Australians are set to vote in a referendum on establishing an Indigenous Voice to Parliament in the second half of the year.
While an official start to the campaigning has not yet begun, Opposition Leader Peter Dutton has called on the Labor government to release more detail about the Voice before Australians vote.
Here is what we do know about the Voice to Parliament and the referendum so far.
What is the Voice to Parliament?
In 2017, 250 Aboriginal and Torres Strait Islander delegates from across the country signed the Uluru Statement from the Heart, a petition calling on the government to implement "Voice, Treaty and Truth".
"Voice" refers to a constitutionally enshrined Voice to Parliament, a proposed permanent advisory body that would provide recommendations to the Federal Parliament and the government on policies and laws that impact the lives of Indigenous Australians.
Key adviser to the government on the Voice and University of Canberra Chancellor, Tom Calma said the Voice gives Indigenous Australians a say in the laws that affect them.
"What we're trying to do is to work with the government of the day and the bureaucrats to make sure that we get better services, more efficient, more effective services for Aboriginal Torres Strait Islander people".
How would it work?
Over the years, there have been many reports into what a possible Voice to Parliament would look like and how it could be established, including the most recent report in 2021, commissioned by the previous Morrison government.
Indigenous academic Professor Marcia Langton and Professor Calma co-chaired the senior advisory group that presented the Coalition government with the Indigenous Voice Co-design process report in 2021.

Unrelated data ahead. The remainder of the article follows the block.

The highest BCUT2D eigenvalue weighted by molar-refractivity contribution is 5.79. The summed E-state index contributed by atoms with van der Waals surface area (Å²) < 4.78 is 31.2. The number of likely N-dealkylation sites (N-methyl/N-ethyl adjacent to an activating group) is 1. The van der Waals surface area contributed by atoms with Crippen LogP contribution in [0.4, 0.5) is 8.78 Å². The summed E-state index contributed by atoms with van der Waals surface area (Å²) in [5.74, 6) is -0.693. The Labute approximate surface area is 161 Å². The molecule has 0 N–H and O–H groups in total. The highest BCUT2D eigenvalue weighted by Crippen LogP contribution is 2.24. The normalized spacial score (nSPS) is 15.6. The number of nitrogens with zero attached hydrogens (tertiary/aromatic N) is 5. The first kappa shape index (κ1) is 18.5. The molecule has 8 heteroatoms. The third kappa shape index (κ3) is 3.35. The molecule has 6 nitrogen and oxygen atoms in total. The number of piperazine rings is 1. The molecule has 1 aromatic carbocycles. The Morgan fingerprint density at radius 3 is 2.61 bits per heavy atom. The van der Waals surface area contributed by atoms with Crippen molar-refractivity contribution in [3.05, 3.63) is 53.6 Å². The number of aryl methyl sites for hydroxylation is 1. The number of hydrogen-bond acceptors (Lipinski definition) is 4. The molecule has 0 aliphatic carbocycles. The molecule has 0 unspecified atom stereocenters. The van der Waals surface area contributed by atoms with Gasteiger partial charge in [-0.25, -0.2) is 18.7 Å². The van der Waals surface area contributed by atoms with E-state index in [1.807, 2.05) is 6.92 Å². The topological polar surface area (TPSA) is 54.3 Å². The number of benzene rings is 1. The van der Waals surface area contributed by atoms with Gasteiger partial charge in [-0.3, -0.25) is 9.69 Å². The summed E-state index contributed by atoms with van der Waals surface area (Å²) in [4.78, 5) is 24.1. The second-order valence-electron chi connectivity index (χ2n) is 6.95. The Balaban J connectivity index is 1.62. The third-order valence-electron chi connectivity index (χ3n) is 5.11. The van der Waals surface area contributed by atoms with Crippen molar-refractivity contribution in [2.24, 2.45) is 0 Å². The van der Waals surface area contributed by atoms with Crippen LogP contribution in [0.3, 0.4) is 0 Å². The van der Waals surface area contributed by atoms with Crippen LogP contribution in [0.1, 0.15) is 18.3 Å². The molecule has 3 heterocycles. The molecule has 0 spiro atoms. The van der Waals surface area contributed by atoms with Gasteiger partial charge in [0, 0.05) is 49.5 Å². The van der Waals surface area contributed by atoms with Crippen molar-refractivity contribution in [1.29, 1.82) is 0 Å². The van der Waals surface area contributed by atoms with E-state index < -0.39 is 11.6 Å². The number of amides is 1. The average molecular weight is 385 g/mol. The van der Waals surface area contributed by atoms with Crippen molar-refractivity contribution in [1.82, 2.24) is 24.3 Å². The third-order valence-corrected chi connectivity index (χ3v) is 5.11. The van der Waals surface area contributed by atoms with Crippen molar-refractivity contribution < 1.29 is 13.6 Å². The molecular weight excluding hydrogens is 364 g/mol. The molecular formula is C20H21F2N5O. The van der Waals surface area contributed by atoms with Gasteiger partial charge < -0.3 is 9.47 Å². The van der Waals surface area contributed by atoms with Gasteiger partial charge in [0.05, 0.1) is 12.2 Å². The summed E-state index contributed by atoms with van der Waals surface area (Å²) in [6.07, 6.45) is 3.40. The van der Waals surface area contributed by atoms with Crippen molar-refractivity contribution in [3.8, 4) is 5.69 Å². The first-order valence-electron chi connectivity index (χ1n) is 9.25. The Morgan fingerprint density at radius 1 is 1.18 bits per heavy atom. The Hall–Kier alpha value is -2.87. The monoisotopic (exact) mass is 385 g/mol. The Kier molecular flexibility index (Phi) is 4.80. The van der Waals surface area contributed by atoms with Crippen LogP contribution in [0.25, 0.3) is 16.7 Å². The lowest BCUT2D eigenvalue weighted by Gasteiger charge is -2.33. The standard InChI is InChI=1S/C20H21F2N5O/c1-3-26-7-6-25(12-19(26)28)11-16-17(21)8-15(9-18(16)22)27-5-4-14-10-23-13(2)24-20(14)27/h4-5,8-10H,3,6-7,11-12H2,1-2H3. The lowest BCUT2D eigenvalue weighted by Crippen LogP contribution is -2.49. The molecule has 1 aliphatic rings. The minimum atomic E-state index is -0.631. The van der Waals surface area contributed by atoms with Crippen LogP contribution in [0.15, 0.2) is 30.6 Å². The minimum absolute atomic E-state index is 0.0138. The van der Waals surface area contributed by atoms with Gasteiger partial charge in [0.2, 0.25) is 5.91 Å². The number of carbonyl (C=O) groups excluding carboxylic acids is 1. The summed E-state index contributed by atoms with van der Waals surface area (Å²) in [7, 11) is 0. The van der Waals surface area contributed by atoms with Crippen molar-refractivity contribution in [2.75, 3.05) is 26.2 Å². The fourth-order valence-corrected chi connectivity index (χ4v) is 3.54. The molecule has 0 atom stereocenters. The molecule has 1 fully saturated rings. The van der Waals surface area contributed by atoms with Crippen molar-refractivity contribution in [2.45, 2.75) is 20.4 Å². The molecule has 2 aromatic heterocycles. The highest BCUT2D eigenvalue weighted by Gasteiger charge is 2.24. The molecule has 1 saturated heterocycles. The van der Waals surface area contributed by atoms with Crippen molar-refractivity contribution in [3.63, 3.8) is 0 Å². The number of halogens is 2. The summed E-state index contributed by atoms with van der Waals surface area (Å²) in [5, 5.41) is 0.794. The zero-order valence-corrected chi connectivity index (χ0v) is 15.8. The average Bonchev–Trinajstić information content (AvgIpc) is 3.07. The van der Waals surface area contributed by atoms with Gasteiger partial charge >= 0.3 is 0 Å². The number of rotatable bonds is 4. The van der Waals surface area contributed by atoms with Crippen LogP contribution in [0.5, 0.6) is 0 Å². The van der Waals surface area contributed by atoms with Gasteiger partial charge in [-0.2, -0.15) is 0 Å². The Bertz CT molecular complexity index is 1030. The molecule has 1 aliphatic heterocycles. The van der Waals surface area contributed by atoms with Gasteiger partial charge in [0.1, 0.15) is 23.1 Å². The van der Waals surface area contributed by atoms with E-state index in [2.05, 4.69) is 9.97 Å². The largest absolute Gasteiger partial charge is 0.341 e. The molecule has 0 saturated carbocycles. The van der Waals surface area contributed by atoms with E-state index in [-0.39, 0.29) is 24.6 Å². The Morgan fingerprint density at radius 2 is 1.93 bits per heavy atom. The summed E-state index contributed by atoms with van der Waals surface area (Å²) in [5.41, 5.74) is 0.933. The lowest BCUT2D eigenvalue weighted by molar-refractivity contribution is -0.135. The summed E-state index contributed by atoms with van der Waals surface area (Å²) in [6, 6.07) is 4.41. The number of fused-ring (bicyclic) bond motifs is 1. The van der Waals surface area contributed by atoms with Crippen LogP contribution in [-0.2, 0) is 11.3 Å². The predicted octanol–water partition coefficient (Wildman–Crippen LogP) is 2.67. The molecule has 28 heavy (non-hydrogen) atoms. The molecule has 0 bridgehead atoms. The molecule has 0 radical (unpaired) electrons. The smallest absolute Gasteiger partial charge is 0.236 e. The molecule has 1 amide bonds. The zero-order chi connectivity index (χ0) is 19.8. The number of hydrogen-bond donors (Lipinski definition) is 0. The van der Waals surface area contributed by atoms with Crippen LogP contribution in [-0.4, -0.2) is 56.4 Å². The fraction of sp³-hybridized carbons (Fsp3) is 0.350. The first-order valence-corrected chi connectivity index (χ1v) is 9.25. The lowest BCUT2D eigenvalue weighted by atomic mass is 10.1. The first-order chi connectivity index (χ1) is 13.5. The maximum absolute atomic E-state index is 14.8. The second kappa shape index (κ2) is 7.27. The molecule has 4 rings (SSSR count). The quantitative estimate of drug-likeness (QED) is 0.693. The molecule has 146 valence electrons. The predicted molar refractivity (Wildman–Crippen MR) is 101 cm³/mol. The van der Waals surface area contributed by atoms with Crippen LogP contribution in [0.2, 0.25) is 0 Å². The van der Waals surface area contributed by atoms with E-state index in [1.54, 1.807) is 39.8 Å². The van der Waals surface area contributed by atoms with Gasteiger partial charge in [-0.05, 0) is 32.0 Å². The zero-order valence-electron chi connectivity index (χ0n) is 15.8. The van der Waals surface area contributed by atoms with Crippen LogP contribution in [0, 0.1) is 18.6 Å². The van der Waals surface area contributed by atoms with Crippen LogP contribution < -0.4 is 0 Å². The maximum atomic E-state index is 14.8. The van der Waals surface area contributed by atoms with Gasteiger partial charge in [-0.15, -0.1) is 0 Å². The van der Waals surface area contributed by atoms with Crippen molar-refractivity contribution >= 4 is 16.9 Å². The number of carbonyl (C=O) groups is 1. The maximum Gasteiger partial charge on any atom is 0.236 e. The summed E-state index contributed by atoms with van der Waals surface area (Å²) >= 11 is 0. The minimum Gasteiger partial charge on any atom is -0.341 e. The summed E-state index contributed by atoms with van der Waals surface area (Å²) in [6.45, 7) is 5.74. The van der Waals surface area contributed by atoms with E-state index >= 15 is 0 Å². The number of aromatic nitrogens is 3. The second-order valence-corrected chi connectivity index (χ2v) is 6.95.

While the report does not consider constitutional recognition of the advisory body, it does lay out a possible model and structure for the Voice to Parliament.
The Langton-Calma report proposes a national Voice to Parliament which consists of 24 appointed members, two from each state, territory and the Torres Strait islands, plus an extra remote member for NSW, the Northern Territory, Queensland, Western Australia and South Australia and one member for mainland Torres Strait Islander people.
The government has established a referendum engagement group and a working group, who are providing advice to the government on when and what information is released publicly.
Professor Calma, a member of the referendum working group, said "we've got a couple more meetings to go before more information will be released".
What is the referendum on?
The referendum will decide whether Australians want the advisory body to be enshrined in our constitution, meaning the Voice would be made permanent. However, the structure and model of the Voice would have to be decided by Parliament.
While at the Garma Festival in July, Prime Minister Anthony Albanese announced the draft wording of what would be added to the constitution, and the referendum question.
The draft referendum question is "Do you support an alteration to the constitution that establishes an Aboriginal and Torres Strait Islander Voice?"
The final referendum question will need to be agreed to in Parliament.
What are the proposed changes in the constitution?
The possible additions to the constitution Mr Albanese announced at Garma were:
- There shall be a body, to be called the Aboriginal and Torres Strait Islander Voice.
- The Aboriginal and Torres Strait Islander Voice may make representations to Parliament and the executive government on matters relating to Aboriginal and Torres Strait Islander Peoples.
- The Parliament shall, subject to this constitution, have power to make laws with respect to the composition, functions, powers and procedures of the Aboriginal and Torres Strait Islander Voice.